A site has been identified for a factory where Iranian specialists will help the Russian military to construct 'unmanned aerial vehicles', designed to paralyse Ukraine's energy infrastructure and overwhelm its air defence systems during the Spring, when newly trained troops are expected to launch a new push.
Construction work could begin at the factory "within weeks" said the official, speaking on condition of anonymity.
Until now, Russia has relied on shipments of UAVs sent directly from Iran then deployed to the battlefield in Ukraine.
ITV News Global Security Editor Rohit Kachroo discusses the plans for Russia to build its first production plant for so called 'kamikaze' drones
But security sources believe that, following a high-level meeting in Moscow last November between officials from the two countries, plans were agreed to start work at a factory in Yelabuga, an industrial town in the autonomous republic of Tatarstan.
The most recent satellite images of the area surrounding the assumed site, assessed by ITV News, appear to show several industrial buildings in a largely residential area, but no obvious evidence of construction work underway.
However, a second diplomat from a European government said the proposals appeared to be well-advanced and were evidence of "an escalation of Russia's ambitions".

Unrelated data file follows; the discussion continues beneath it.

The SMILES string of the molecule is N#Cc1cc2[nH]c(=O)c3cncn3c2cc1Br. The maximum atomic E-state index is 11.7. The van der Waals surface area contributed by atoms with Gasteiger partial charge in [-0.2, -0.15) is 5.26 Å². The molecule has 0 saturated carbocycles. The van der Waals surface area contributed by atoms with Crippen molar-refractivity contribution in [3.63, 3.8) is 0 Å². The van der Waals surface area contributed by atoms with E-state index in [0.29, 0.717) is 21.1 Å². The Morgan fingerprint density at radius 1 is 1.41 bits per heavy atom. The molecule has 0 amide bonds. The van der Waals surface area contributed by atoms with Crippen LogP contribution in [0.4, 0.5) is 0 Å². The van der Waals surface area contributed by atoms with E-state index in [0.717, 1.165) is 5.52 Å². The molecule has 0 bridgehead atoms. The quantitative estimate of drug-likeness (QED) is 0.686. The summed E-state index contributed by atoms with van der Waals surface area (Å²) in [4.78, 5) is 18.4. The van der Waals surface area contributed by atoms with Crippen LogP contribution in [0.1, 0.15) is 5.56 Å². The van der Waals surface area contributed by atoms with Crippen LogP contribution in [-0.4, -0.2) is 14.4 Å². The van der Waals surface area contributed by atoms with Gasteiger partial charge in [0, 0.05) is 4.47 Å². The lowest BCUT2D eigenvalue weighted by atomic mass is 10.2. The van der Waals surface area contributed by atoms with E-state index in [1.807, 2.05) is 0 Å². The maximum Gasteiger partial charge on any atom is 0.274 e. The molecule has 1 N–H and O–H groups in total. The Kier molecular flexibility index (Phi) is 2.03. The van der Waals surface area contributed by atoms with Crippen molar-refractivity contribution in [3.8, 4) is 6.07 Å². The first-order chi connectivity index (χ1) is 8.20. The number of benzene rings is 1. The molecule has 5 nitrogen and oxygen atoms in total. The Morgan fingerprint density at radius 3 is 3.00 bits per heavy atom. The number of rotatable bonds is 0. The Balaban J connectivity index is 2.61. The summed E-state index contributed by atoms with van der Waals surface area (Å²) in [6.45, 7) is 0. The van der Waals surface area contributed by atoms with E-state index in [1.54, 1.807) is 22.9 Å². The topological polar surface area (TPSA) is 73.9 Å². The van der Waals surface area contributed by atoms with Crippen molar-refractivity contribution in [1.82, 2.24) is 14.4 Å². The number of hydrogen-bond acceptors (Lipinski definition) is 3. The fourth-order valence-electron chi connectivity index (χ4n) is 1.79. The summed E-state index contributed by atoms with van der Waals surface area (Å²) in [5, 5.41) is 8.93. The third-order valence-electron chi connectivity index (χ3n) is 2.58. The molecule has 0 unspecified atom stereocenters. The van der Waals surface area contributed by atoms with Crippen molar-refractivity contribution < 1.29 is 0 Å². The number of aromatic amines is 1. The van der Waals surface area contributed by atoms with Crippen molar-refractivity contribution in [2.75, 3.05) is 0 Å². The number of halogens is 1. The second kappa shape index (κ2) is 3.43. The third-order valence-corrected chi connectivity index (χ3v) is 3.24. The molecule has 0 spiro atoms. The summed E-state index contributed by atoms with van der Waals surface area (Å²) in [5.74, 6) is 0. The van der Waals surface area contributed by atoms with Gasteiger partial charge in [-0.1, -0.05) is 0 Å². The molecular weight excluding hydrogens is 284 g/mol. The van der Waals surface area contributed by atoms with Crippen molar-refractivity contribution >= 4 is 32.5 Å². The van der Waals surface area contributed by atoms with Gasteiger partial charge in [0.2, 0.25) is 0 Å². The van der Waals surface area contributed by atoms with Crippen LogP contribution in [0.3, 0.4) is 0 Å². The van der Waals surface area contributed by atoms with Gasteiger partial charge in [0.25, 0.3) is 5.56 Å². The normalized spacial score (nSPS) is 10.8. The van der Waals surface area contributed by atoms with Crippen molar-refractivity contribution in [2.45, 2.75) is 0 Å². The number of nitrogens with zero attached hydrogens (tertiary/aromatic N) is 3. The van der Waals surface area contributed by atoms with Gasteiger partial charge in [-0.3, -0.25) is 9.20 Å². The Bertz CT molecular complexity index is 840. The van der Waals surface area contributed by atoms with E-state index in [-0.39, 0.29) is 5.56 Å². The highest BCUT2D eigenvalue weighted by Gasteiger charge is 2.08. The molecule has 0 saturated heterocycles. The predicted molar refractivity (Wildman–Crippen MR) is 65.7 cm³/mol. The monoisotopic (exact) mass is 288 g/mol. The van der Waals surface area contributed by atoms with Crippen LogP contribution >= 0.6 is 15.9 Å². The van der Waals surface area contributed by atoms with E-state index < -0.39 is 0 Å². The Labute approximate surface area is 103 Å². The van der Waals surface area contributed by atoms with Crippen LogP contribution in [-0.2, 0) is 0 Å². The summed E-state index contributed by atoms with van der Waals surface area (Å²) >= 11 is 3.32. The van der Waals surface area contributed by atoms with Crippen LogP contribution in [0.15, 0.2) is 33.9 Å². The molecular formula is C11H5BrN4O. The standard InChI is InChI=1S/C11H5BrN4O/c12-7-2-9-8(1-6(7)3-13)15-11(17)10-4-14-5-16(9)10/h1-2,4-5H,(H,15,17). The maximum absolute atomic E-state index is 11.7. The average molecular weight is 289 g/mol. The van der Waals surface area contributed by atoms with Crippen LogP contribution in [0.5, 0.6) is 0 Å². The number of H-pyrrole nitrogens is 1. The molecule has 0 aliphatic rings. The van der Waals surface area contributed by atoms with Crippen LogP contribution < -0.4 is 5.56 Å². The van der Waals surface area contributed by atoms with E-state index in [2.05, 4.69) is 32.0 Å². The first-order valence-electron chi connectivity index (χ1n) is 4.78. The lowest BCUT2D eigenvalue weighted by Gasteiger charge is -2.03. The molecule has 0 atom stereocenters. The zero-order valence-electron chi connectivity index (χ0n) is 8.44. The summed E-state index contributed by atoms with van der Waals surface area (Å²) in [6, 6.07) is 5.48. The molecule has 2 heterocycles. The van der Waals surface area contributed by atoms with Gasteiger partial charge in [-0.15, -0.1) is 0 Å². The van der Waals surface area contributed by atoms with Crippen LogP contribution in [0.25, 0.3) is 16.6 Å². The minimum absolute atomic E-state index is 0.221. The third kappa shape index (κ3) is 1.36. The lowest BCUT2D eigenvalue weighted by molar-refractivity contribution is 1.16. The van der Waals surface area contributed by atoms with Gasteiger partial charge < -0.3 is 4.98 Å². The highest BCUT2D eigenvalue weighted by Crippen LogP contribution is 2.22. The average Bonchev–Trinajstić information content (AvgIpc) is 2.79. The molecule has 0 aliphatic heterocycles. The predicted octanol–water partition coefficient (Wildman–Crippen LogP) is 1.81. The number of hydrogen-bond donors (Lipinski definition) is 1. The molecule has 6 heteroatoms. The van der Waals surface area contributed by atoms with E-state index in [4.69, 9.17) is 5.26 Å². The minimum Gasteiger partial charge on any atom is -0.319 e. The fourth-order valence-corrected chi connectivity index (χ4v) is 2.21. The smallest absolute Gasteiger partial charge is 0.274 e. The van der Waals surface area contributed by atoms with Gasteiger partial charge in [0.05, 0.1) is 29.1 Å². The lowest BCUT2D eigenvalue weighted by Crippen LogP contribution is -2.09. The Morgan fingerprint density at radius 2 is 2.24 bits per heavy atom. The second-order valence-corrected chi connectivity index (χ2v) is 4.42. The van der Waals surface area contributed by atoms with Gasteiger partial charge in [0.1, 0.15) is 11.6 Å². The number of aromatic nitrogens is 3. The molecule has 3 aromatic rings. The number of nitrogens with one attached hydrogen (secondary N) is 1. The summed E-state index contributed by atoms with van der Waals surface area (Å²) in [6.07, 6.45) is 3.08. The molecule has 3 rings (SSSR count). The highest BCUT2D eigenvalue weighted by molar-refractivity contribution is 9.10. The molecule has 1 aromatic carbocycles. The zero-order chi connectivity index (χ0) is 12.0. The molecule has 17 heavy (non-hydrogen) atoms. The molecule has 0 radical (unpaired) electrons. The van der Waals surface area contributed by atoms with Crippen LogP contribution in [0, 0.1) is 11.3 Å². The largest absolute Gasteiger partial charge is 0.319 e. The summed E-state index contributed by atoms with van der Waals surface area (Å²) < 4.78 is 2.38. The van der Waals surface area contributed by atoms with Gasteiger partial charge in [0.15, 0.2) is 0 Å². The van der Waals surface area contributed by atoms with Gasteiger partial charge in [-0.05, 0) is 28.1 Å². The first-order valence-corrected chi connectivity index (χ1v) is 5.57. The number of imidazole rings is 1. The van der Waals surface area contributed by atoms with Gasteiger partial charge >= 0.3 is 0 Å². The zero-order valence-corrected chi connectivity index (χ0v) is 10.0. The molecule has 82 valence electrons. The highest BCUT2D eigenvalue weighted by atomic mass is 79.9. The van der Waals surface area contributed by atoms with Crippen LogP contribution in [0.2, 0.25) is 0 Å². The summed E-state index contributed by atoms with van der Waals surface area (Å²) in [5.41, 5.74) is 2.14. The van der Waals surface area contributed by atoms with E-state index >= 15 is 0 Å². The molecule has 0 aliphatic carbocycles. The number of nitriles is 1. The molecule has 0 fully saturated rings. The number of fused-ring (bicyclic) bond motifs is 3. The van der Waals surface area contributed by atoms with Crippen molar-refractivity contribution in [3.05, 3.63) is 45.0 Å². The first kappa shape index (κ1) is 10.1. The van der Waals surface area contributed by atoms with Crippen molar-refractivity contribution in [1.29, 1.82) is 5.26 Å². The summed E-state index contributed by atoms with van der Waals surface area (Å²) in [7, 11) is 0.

The small, low-flying, 'kamikaze' drones have become an integral part of Russia's attempts to cut water and power supplies to civilians as its military suffers setbacks on the battlefield.
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The devices often loiter low, causing terror in residential areas even before they strike.
Russia is turning increasingly to its alliance with Iran for support in the next phase of the war, although Tehran has denied providing weapons to Moscow.
One foreign government told ITV News it believes that 350 million euros have been transferred from Russia to Iran, following two shipments of drones made during the last few months.
The White House has said that the United States is exploring ways to target production through sanctions and export controls.
But a new site could offer the Iranians deniability by allowing the regime to receive money building drones, which fly under the Russian flag with Cyrillic writing rather than Farsi.
The Ukrainian military claims it shot down a fleet of Shahed-136 and Shahed-131 drones on Wednesday night, after Russia "resumed attacks" using the aerial devices.
"All 24 were destroyed by air defense units and other components of the Defense Forces of Ukraine," according to a tweet posted by the Ukrainian Air Force.
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